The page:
CINCINNATI — Sun City Barber Shop on Main Street is a black-owned business operating in the epicenter of protests in Over-the-Rhine over the death of George Floyd, a black man who died after a Minneapolis police officer kneeled on his neck for nearly nine minutes.
And it’s been just a little over two short weeks since Sun City has been allowed to reopen as coronavirus restrictions lifted in Ohio.
Despite these two challenges, barbershop owner Tray Johnson said he’s not worried and he’s not boarding up. Instead, it’s the larger issue of police brutality that really concerns him.
“I’m not worried about clippers being taken,” Johnson said. “I’m not worried about a business and personal items being taken. I’m worried about lives being lost.”
A few blocks down on Main at The Hub OTR, a bar and music venue, owner Lindsay Swadner is boarding up her business to prevent any damage, but she’s also supporting protesters in her own way by passing out water bottles. Even so, she said it’s hard to see what’s happening to her neighbors.
“I saw Wodka Bar’s windows smashed by three white teenagers in red hats,” Swadner said. “ It was just infuriating to know that that woman has built it from the ground up and she’s put all of her heart and soul into it.”
Gift store MiCA 12/v, also on Main, hasn’t been as lucky as Sun City and The Hub. On Friday, all but one window of their storefront was smashed and items were taken.
“It was happening on TV and friends called us and told us it was happening, so it was hard to be at home and see it going on,” said co-owner Carolyn Deininger.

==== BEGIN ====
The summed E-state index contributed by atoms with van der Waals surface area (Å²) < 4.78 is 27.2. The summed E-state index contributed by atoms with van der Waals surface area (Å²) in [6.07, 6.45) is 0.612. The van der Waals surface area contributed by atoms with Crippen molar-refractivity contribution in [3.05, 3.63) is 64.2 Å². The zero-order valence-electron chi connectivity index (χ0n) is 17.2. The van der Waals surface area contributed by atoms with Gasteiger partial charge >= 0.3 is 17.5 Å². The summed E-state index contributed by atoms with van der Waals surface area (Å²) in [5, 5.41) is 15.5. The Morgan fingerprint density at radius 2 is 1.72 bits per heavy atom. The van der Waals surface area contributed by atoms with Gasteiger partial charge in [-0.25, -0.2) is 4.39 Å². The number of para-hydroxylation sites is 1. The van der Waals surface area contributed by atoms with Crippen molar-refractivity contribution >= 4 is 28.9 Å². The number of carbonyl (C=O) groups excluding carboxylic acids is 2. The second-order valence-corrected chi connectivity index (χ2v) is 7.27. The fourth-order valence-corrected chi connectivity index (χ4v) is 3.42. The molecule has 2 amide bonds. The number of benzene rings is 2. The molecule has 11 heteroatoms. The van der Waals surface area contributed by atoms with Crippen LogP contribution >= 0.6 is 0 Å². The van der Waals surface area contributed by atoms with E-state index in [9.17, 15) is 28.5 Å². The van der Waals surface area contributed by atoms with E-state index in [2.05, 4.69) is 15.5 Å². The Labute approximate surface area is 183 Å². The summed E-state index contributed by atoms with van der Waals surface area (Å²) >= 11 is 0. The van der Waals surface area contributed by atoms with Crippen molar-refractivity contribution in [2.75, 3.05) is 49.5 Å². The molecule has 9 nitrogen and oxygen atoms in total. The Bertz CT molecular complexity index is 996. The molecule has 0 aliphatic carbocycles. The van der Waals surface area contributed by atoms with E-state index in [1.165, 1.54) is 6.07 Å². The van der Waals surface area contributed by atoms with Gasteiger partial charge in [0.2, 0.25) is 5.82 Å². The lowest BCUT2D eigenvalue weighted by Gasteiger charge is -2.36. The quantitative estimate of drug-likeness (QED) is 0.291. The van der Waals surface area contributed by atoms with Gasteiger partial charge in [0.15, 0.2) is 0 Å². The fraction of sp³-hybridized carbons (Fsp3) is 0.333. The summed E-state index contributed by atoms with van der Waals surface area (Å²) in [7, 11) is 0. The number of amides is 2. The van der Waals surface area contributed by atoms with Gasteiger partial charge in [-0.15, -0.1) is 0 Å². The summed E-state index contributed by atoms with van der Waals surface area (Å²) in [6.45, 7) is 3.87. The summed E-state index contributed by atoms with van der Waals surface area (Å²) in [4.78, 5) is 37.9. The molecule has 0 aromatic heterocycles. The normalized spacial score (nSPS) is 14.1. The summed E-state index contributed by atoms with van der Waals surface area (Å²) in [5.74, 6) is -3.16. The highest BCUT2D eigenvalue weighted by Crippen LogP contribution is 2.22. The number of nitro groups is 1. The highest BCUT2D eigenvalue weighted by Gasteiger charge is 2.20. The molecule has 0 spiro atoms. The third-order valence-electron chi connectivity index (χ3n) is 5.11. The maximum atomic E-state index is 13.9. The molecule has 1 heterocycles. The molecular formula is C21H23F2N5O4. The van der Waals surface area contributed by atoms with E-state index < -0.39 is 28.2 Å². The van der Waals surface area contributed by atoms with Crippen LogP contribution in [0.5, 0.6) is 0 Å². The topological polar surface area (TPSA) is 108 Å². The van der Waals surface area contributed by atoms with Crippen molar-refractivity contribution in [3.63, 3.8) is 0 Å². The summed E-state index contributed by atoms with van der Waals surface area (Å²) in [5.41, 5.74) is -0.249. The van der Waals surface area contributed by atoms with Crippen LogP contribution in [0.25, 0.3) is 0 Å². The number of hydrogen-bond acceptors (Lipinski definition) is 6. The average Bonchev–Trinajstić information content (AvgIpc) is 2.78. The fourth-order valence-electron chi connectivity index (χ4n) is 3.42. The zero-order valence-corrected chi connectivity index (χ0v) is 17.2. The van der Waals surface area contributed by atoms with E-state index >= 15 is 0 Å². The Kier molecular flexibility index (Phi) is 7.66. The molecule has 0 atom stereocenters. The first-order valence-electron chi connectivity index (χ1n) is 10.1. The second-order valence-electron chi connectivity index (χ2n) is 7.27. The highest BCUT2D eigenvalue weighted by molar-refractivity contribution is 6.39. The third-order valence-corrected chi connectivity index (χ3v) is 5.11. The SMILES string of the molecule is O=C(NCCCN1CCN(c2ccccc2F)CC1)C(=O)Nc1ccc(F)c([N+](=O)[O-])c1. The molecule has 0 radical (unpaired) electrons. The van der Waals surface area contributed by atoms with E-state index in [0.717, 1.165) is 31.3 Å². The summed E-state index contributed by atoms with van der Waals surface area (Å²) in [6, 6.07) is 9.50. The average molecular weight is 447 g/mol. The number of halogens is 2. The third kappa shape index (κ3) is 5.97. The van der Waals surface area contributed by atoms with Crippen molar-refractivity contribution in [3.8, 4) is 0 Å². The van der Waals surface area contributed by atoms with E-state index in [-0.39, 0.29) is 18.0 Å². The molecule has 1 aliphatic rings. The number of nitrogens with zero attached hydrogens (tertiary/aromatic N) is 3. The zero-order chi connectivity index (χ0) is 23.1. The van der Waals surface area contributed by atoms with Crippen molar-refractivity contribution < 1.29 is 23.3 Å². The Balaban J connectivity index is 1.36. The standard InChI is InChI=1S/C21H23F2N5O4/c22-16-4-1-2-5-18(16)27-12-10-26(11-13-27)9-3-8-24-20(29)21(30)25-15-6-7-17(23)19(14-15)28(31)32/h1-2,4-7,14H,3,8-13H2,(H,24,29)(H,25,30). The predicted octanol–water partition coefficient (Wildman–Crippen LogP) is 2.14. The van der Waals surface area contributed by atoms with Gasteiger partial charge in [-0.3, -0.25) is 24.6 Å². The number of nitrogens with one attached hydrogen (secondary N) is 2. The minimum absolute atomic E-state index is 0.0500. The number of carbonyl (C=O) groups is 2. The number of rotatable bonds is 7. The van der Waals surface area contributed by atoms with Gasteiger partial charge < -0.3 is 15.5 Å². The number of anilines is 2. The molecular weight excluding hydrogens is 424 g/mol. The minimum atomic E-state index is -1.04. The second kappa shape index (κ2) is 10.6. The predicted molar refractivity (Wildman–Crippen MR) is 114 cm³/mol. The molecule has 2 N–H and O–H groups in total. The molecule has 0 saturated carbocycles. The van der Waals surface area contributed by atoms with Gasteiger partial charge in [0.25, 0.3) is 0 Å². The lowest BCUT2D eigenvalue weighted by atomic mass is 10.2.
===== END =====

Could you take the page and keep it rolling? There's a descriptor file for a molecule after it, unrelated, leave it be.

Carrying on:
She owns the shop with her husband, Mike, who said Carolyn had just finished a remodel of the store and it was really looking great.
The Deiningers were just on the heels of reopening as well -- they were two weeks in to a new post-pandemic way of operating their business. Mike said the protests started peacefully but were then escalated by people without the right intentions.
“You have agitators,” he said. "You have people with a different agenda than what the protest is and that’s who broke our windows and tried to steal stuff.”
Now friends of the couple are helping the business owners board up and are painting peaceful messages, like a dove with a “Black Lives Matter” message to protect the shop and send a message of solidarity.
“We are supportive of the peaceful process,” Carolyn said. “We just wanted to make our feelings known.”